Gold Drops as USD Rises on Fed Member Comments

Gold traded at a one-month low Monday, adding to a nearly 3% slide last week that marked the precious metal’s toughest stretch so far in 2016. Gold remains pinned to a stronger dollar in the near term.

June gold  traded $2.50, or 0.2%, at $1,219.10 an ounce. The April contract, which has now been passed up by June as the most-active contract, finished Thursday trading at $1,221.60, its lowest finish since late February. The SPDR Gold Trust is little changed near $116.35 in premarket action.

On Thursday, gold futures logged their third straight weekly loss as of the preholiday close, dropping as markets move up their expectations for a Federal Reserve interest-rate increase, possibly as soon as April. That rate view supports the dollar at the expense of nonyielding metals.

“Gold prices are weaker in early U.S. trading, as a strengthening U.S. dollar index recently is bearish for the precious metals,” said Jim Wyckoff, analyst with Kitco.

The dollar is the main story. “A major terror attack in Pakistan Sunday isn’t having a significant impact on the marketplace,” Wyckoff added, referencing gold’s sometime-demand as a safe-haven cover amid geopolitical unrest.

via MarketWatch

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Alfonso Esparza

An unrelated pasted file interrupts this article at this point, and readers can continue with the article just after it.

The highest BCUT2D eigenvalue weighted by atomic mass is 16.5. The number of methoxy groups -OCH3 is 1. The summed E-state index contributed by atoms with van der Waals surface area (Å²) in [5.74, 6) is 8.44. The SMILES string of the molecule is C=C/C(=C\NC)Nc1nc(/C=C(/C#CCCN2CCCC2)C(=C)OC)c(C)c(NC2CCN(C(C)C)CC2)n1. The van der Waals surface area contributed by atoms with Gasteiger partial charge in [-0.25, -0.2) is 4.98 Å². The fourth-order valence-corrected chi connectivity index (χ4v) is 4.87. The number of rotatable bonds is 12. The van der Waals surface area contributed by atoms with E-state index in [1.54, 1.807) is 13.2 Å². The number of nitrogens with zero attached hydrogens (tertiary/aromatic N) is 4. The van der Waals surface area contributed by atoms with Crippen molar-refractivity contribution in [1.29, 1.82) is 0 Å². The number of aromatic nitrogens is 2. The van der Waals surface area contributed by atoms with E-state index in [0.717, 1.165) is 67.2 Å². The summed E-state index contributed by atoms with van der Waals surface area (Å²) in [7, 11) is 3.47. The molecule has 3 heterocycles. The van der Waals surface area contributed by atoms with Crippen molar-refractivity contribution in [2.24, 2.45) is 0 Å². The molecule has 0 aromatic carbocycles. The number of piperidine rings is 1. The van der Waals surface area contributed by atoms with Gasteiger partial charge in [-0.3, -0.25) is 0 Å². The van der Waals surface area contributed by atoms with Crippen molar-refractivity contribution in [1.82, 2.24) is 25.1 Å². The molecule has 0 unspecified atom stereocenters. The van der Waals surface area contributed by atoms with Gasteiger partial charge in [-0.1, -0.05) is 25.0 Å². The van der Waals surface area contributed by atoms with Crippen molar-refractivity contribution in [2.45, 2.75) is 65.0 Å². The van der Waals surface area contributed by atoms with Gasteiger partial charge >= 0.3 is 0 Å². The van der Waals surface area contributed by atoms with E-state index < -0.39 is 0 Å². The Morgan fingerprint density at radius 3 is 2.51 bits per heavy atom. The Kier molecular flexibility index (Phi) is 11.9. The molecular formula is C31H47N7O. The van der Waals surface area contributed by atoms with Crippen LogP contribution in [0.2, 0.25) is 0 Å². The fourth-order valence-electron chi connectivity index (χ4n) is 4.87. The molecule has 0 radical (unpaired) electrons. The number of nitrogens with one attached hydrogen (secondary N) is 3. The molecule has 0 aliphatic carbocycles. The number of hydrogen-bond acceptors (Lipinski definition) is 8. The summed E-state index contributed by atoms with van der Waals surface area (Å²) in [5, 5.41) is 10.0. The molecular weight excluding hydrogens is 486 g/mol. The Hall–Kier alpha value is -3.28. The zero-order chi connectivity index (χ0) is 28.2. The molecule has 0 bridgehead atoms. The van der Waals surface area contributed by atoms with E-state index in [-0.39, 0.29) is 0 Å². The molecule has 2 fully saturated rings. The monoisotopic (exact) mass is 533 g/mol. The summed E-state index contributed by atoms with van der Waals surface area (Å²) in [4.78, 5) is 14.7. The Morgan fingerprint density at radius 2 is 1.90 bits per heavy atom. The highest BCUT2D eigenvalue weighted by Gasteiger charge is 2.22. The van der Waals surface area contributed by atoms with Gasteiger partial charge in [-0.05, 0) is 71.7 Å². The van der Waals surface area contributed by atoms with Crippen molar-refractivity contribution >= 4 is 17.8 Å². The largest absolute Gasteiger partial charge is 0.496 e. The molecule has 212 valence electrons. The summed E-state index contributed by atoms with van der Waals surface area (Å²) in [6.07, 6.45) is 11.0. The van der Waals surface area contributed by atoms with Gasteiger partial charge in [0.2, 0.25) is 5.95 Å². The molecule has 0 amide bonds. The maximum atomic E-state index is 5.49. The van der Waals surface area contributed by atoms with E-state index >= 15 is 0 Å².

Alfonso Esparza

Senior Currency Analyst at Market Pulse
Alfonso Esparza specializes in macro forex strategies for North American and major currency pairs. Upon joining OANDA in 2007, Alfonso Esparza established the MarketPulseFX blog and he has since written extensively about central banks and global economic and political trends. Alfonso has also worked as a professional currency trader focused on North America and emerging markets. He has been published by The MarketWatch, Reuters, the Wall Street Journal and The Globe and Mail, and he also appears regularly as a guest commentator on networks including Bloomberg and BNN. He holds a finance degree from the Monterrey Institute of Technology and Higher Education (ITESM) and an MBA with a specialization on financial engineering and marketing from the University of Toronto.
Alfonso Esparza